In this study, we have shown that the expression and anti-HIV function of hA3G and hA3F vary with naïve CD4+ T helper cell differentiation to Th1 and Th2 effector cells. Cytokine polarization of naïve cells into Th1 and Th2 effectors had similar effects to transduction of naïve cells with Tbet or GATA3. In both cases, decreased expression of hA3G and hA3F was seen in Th2 cells relative to Th1 cells. These complementary methods demonstrate that the differences observed in the Tbet and GATA3 transduced cells were due to transcription regulated by those factors and not an artifact of over-expression. Such an opposing effect of differentiation on expression of hA3G and hA3F is consistent with earlier findings of opposing effects on the expression of several other genes in these two T helper subtypes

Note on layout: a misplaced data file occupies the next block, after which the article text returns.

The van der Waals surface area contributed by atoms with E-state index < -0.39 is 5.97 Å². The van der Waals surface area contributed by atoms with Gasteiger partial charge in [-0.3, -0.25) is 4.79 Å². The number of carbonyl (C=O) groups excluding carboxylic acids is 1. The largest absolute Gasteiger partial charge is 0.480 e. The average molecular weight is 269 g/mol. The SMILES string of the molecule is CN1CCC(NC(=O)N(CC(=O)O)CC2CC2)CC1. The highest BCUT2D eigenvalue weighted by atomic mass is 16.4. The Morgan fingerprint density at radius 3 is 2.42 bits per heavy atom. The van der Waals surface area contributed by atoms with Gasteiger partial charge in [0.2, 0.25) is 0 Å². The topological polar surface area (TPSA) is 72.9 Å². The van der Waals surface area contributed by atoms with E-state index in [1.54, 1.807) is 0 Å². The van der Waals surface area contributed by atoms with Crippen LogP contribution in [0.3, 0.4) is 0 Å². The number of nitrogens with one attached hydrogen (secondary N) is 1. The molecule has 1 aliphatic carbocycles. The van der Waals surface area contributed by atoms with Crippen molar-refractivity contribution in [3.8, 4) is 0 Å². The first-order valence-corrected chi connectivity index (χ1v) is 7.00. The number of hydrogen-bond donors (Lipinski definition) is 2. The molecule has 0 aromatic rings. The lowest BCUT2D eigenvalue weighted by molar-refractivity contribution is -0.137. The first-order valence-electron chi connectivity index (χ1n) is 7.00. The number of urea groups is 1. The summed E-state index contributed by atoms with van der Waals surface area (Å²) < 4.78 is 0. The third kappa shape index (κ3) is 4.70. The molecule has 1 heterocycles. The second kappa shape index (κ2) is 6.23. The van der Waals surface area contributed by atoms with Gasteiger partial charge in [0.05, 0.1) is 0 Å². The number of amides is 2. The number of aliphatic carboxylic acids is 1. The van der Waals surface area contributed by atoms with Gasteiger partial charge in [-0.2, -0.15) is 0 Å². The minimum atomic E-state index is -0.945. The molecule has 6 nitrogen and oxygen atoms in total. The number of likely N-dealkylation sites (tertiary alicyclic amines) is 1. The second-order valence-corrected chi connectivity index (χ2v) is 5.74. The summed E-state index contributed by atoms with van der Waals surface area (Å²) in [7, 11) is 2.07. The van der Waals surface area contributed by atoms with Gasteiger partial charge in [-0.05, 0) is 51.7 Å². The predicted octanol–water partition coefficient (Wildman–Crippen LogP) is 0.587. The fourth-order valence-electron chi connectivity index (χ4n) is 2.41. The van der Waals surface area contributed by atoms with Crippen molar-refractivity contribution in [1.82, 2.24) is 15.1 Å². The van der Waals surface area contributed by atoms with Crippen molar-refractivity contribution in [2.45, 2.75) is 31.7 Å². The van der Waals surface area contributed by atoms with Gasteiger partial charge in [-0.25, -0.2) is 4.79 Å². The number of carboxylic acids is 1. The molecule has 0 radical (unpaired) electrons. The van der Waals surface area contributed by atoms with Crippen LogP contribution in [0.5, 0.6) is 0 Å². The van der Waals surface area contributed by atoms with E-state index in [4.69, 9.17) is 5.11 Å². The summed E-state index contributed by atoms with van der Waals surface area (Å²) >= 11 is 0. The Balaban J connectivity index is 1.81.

. This hA3G and hA3F expression difference between Th1 and Th2 cells affected wild type, as well as vif
-deleted, HIV-1 infectivity.
Expression of Tbet in naïve helper cells has been shown to lead to production of IFN-γ[Σζαβo, 2000 #35]. In turn, that IFN-γ can act in an autocrine manner on Th1 cells 
. Extracellular neutralization of IFN-γ secreted by Tbet-transduced and control-transduced cells blocked basal and TCR-stimulated hA3G and hA3F expression. This is consistent with an autocrine effect of IFN-γ regulating hA3G and hA3F expression. GATA3 is known to inhibit the production of IFN-γ 
and no effect was observed with neutralizing anti-IFN-γ antibody or TCR stimulation of GATA3-transduced cells. This may be due to a GATA3-mediated block to production of IFN-γ, or a direct effect of GATA3 binding to the hA3G and hA3F promoters. These possibilities remain to be directly tested.